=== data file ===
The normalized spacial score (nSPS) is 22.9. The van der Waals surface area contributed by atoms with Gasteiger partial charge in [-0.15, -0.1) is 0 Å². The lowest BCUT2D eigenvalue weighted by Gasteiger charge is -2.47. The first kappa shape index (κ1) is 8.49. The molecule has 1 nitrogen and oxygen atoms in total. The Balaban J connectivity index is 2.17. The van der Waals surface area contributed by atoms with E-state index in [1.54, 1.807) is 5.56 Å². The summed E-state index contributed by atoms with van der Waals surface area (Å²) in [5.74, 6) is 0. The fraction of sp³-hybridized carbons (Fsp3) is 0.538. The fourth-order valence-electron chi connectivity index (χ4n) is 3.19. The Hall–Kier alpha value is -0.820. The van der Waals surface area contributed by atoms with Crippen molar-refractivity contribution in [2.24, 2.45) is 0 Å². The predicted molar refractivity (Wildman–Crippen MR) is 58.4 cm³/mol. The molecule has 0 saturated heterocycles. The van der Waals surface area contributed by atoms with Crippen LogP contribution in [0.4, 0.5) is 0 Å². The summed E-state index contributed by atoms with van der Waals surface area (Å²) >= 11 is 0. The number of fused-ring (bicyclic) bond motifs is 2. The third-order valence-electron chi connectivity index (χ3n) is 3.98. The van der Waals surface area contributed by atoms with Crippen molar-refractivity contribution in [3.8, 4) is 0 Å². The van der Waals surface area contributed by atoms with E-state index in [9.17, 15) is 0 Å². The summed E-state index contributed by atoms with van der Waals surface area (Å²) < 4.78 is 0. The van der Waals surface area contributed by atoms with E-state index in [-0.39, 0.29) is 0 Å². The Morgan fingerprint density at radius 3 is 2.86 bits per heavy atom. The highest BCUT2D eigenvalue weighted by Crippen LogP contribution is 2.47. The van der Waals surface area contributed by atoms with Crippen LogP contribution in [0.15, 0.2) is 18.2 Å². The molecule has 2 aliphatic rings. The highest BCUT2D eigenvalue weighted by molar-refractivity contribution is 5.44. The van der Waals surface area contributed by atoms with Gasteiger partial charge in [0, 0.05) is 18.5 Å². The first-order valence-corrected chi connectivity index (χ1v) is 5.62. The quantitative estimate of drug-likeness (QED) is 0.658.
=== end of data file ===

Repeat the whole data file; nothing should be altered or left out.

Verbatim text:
The normalized spacial score (nSPS) is 22.9. The van der Waals surface area contributed by atoms with Gasteiger partial charge in [-0.15, -0.1) is 0 Å². The lowest BCUT2D eigenvalue weighted by Gasteiger charge is -2.47. The first kappa shape index (κ1) is 8.49. The molecule has 1 nitrogen and oxygen atoms in total. The Balaban J connectivity index is 2.17. The van der Waals surface area contributed by atoms with E-state index in [1.54, 1.807) is 5.56 Å². The summed E-state index contributed by atoms with van der Waals surface area (Å²) in [5.74, 6) is 0. The fraction of sp³-hybridized carbons (Fsp3) is 0.538. The fourth-order valence-electron chi connectivity index (χ4n) is 3.19. The Hall–Kier alpha value is -0.820. The van der Waals surface area contributed by atoms with Crippen molar-refractivity contribution in [2.24, 2.45) is 0 Å². The predicted molar refractivity (Wildman–Crippen MR) is 58.4 cm³/mol. The molecule has 0 saturated heterocycles. The van der Waals surface area contributed by atoms with Crippen LogP contribution in [0.4, 0.5) is 0 Å². The summed E-state index contributed by atoms with van der Waals surface area (Å²) >= 11 is 0. The number of fused-ring (bicyclic) bond motifs is 2. The third-order valence-electron chi connectivity index (χ3n) is 3.98. The van der Waals surface area contributed by atoms with Crippen molar-refractivity contribution in [3.8, 4) is 0 Å². The van der Waals surface area contributed by atoms with E-state index in [9.17, 15) is 0 Å². The summed E-state index contributed by atoms with van der Waals surface area (Å²) < 4.78 is 0. The van der Waals surface area contributed by atoms with E-state index in [-0.39, 0.29) is 0 Å². The Morgan fingerprint density at radius 3 is 2.86 bits per heavy atom. The highest BCUT2D eigenvalue weighted by Crippen LogP contribution is 2.47. The van der Waals surface area contributed by atoms with Crippen LogP contribution in [0.15, 0.2) is 18.2 Å². The molecule has 2 aliphatic rings. The highest BCUT2D eigenvalue weighted by molar-refractivity contribution is 5.44. The van der Waals surface area contributed by atoms with Gasteiger partial charge in [0, 0.05) is 18.5 Å². The first-order valence-corrected chi connectivity index (χ1v) is 5.62. The quantitative estimate of drug-likeness (QED) is 0.658.